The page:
By Elaine Abery. Elaine worked in the Australian Federal Government for over a decade, her roles including designing legislation and the Secretariat to the Board of Taxation. She spent a decade on the other side of the negotiating table, working with peak industry groups, KPMG and various charities.
She recently founded Unravelling Red Tape to offer high quality government relations and policy advice to all sectors of the community.
2018 may well have been the year of Royal Commissions in Australia. The ramifications will continue to be felt in the coming years. Let’s look at what is happening with Australia’s current Royal Commissions and how that impacts government relations.
1. Child Sexual Abuse
The child sexual abuse Royal Commission precipitated numerous Court cases.
Churches, schools and community groups are enforcing new rules for all staff and volunteers, including the controversial working with children checks. Many organisations now require all volunteers to hold working with children checks, whether or not they interact with children.
Teachers, subject to checks as part of their employment, need to fill out additional paperwork for each of their volunteer roles.
Anecdotally, organisations that rely on volunteers say they are experiencing declining numbers as volunteers refuse to fill out more paperwork and subject themselves to further checks for each organisation they volunteer with.
2. Banking and other Financial Services
Some feel that the banks have come out of the Royal Commission lightly, despite a raft of shocking allegations. The stock market seems to agree – bank share prices rose again when the report was released.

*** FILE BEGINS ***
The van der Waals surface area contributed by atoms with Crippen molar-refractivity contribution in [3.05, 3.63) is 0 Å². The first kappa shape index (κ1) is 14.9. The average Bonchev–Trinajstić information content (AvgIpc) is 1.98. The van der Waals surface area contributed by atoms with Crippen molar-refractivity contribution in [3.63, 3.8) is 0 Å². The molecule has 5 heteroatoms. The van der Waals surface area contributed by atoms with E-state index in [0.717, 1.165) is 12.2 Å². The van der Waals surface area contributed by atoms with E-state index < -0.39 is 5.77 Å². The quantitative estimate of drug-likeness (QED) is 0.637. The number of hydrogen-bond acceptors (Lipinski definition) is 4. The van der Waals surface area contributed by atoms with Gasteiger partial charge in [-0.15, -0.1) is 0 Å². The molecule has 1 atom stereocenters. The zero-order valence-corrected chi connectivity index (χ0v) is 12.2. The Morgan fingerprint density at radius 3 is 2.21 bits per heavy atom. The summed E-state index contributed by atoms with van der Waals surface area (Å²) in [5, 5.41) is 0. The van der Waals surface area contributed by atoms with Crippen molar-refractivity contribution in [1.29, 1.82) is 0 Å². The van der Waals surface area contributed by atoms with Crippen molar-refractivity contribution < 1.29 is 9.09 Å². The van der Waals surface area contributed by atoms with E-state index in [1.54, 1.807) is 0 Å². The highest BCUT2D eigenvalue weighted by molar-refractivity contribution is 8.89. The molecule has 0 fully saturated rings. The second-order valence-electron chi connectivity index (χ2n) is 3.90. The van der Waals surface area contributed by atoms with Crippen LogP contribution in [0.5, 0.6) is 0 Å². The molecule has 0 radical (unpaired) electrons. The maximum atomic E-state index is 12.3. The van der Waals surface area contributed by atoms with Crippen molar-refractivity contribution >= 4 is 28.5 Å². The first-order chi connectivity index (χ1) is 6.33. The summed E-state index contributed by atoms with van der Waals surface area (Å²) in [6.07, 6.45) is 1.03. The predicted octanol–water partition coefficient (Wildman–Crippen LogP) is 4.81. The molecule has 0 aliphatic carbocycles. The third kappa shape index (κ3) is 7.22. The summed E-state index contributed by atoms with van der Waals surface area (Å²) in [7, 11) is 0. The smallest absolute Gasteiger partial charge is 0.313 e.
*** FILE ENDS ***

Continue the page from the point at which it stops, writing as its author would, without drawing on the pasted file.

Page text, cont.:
The mortgage broking industry is campaigning against the Royal Commission’s recommendation to remove trailing commissions for mortgage brokers. Commissions remunerate many sectors of our economy, including real estate agents and comparators.
3. Aged Care
Aged care organisations have largely not responded to the Royal Commission’s requests for information. The industry may be weary of inquiries – twenty in as many years.
The lack of responsiveness from the industry has not stopped clients, carers and others from telling their shocking stories.
4. Disability Sector Draft terms of reference for a Royal Commission into the disability sector were released for public consultation in mid March.
It will be interesting to follow the differences between this and the aged care Royal Commission.
5. What Next?
The Royal Commissions will result in changes in legislation, regulation and industry practice.
As a government relations specialist, your role is to interface between your client and government to produce the best possible outcome for both your client and the Australian community. Some people may argue that your client is your only concern. However, government relations specialists obtain better results when they consider both the broader community and their clients.
Tips for Government Relations Specialists
• Keep up-to-date with the various Royal Commissions
• Remain in touch with your government contacts
• Research the recommendations, and possible outcomes, relevant to your clients
• Investigate what other countries are doing – what works and doesn’t work
• Understand the unintended consequences (e.g. declining volunteer numbers mentioned above) and ensure you explain them to clients and government contacts
• Have solutions ready for any problems you identify – nobody needs to know about more problems!